“So even if you say “I’m not trying to do deep work now. I”m in line at the supermarket. I’m bored let me look at something.” That actually affects your deep work the next morning or the next day when you actually want to do it. There’s this whole notion of passive training where you basically are embracing boredom. You give your mind plenty of practice in actually resisting the urge for distraction, being bored, and being present. That actually has the same sort of ramifications on your ability to focus down the line, just like smoking having to do with cardio vascular fitness. If you’re smoking outside of your practice as a professional athlete, when you get to your actual game you’re going to struggle. If your attention is constantly shifting towards things that are novel and interesting, if you can’t tolerate boredom, it’s going to be hard when it becomes time for you to focus to actually do it.” – Cal Newport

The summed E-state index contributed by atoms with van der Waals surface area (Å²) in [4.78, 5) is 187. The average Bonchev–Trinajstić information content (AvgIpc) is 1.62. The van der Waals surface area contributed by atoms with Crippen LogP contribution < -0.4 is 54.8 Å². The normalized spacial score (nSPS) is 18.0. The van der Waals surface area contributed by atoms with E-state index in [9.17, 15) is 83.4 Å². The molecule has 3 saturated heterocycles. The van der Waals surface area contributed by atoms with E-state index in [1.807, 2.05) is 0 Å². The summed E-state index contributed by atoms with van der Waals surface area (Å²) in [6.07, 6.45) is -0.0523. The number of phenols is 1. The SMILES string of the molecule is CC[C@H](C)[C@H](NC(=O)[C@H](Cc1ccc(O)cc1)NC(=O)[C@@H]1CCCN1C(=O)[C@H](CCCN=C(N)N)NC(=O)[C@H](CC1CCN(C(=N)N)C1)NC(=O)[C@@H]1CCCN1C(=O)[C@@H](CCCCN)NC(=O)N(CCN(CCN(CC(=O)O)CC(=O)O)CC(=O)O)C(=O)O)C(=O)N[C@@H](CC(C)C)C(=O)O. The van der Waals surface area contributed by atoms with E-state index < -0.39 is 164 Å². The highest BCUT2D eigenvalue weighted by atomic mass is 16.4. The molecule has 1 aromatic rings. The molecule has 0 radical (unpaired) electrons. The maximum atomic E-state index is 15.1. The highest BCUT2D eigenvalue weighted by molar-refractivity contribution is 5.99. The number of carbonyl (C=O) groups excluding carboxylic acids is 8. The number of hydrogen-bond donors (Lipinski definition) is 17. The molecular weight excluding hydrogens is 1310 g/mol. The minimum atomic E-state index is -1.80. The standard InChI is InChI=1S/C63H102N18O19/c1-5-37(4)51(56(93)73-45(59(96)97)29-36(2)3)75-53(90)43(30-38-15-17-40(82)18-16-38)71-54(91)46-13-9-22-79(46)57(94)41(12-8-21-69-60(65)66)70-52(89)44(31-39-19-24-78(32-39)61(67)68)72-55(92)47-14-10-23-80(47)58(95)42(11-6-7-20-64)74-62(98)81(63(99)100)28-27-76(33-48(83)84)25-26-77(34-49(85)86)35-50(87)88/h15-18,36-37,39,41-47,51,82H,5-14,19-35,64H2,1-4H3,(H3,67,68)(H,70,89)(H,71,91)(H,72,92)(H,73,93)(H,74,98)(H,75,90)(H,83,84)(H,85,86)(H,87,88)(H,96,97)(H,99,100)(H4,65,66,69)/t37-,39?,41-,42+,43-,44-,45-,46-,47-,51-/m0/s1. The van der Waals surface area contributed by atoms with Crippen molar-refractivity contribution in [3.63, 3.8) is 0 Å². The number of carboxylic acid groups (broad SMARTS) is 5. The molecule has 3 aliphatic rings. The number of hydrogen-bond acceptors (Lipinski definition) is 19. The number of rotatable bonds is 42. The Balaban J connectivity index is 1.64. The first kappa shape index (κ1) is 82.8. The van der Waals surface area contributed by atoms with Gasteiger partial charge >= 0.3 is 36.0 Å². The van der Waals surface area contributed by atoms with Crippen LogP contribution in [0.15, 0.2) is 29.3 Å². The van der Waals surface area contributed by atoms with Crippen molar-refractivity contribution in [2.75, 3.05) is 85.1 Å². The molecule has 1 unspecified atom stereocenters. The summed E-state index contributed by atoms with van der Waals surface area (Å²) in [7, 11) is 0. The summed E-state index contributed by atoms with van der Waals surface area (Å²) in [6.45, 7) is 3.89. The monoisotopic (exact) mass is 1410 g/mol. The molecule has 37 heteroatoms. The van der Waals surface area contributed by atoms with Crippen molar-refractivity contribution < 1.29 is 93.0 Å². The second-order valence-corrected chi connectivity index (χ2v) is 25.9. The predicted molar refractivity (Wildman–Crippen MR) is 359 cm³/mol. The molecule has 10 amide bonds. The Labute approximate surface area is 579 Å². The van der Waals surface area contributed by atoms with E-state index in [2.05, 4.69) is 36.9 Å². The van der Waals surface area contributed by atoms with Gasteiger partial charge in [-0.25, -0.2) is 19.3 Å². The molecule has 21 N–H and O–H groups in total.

Cal Newport is an Assistant Professor of Computer Science at Georgetown University, who specializes in the theory of distributed algorithms. He previously earned his Ph.D. from MIT in 2009 and graduated from Dartmouth College in 2004.
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